I started rereading Anna Karenina in November, knowing I’d want to see the new movie, and knowing it couldn’t convey the kinds of reflections Tolstoy gives us with his omniscient point of view and a focus on three couples. But I was excited to have snow for the outing, and I made Emily wear her faux fur hat while I got out a big black coat. I was happily sitting between my daughter and husband, when only a few minutes into the movie my heart sank.
Because I’d been reading the word “rounded” to describe Anna’s beauty, I hadn’t expected much of Kiera Knightly, but I was won over by her grace and sparkle that came off as both charming and fragile. The screenplay seemed thin, but I’d known it couldn’t cover the novel’s hundreds of pages and I wouldn’t get enough of Levin and Kitty. But I was dismayed by the broken fourth wall, the showy curtains and signage, way that the characters stepped across ladders or sandbags to new scenes, the cameras backed off to reveal frames, being reminded that the parlor, skating rink, or opera house were only stage sets. These had been characters that I loved, but this approach made me feel such a distance that I’d felt more in the hedgehog scene in The Hobbit than in the crucial train station scene. Driving home, when I asked Peter and Em if the movie made them want to read the book, I wasn’t surprised they said no. The movie kept to the plot, but rather than hinting at the reflections and feelings under the surface, the stagy presentation turned everything into a soap opera.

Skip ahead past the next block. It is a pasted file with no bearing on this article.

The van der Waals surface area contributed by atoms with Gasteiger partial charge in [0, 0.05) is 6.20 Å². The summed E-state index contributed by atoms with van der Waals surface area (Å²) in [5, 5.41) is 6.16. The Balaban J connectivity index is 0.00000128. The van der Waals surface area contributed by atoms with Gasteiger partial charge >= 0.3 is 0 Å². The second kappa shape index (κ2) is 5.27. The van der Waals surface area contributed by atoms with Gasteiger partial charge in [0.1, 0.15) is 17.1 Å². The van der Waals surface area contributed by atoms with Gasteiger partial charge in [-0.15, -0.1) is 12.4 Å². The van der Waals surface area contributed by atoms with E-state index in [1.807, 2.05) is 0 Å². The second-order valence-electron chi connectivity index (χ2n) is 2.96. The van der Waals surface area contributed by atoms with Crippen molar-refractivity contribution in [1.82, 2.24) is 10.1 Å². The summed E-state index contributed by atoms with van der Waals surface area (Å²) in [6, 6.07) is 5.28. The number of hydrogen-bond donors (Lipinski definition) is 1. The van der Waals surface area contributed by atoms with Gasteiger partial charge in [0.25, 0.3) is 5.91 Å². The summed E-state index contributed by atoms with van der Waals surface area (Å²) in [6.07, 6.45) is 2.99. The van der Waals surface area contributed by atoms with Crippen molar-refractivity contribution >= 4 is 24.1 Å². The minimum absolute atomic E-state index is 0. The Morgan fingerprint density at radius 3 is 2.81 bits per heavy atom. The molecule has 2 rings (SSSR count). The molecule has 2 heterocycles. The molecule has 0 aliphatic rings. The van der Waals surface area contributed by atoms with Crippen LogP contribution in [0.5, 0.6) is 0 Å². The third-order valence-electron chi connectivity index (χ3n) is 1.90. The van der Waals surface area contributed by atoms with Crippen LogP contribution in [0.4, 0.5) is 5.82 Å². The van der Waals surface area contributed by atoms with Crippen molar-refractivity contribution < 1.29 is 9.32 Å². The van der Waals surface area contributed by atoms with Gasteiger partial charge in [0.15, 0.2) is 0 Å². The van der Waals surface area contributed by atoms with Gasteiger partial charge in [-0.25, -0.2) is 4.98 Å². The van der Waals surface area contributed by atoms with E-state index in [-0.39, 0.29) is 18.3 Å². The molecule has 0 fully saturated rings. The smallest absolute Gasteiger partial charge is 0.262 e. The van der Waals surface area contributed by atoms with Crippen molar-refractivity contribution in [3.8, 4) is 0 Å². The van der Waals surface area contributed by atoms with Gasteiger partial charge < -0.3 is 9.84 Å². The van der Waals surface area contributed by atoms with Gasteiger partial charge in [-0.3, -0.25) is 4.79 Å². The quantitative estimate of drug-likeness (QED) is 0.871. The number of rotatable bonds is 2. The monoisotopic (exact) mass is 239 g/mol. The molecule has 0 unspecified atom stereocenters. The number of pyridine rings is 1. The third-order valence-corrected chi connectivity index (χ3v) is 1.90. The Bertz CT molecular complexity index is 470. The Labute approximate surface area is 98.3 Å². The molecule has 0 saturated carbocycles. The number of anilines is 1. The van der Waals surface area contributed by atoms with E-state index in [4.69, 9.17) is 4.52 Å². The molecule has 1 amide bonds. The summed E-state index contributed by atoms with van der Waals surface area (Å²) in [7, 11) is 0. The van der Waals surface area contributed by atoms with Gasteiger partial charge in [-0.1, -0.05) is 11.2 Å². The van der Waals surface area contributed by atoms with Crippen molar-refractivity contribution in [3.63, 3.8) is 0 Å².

Almost everything I loved was missing, and there’s so much I love in this novel. Not every single page — there were skimmable ones about various bureaucracies, though even then, or when Tolystoy’s most cynical in court houses, there’s something: I liked Anna’s husband consulting a lawyer who tried to look serious, but couldn’t help trying to catch moths during their conversation. There’s not a character here you can’t help liking to some degree, for Tolstoy shines light onto all angles of their souls – a word he uses often. The point of view of Anna’s son is heartbreaking, as the little boy tries to understand Count Vronsky, who his mother clearly likes, while no one else in the house does. When Anna leaves with Vronsky, the little boy is told she’s dead, but can’t believe that. Nevertheless, we see him struggle with trying to reconcile what he’s told with what he sees, a schism that’s a theme throughout the novel, along with varieties of love, faith, and forgiveness.
The drama comes from moments such as being given layers of thoughts, then, often because of chance and circumstance, an invisible curtain, if there’s any curtain at all, pulls back for the speech, and people say the opposite of what they planned. But the movie gives us scenes like Anna returning to her old house to see her son, striding, glaring, while the music booms. In the novel, we see her lack of confidence in how she’ll be met, and the servants fret, too, as they remind each other it’s the boy’s birthday and Anna was always kind to them.
The actors did their best. The costumes were charming, with particularly excellent hats, and the scenery would have been good if we hadn’t been continually reminded, Hey, this is just a set. But I’m going to catch up on books I set aside while I was reading Anna Karenina, and maybe later this year, crack open War and Peace.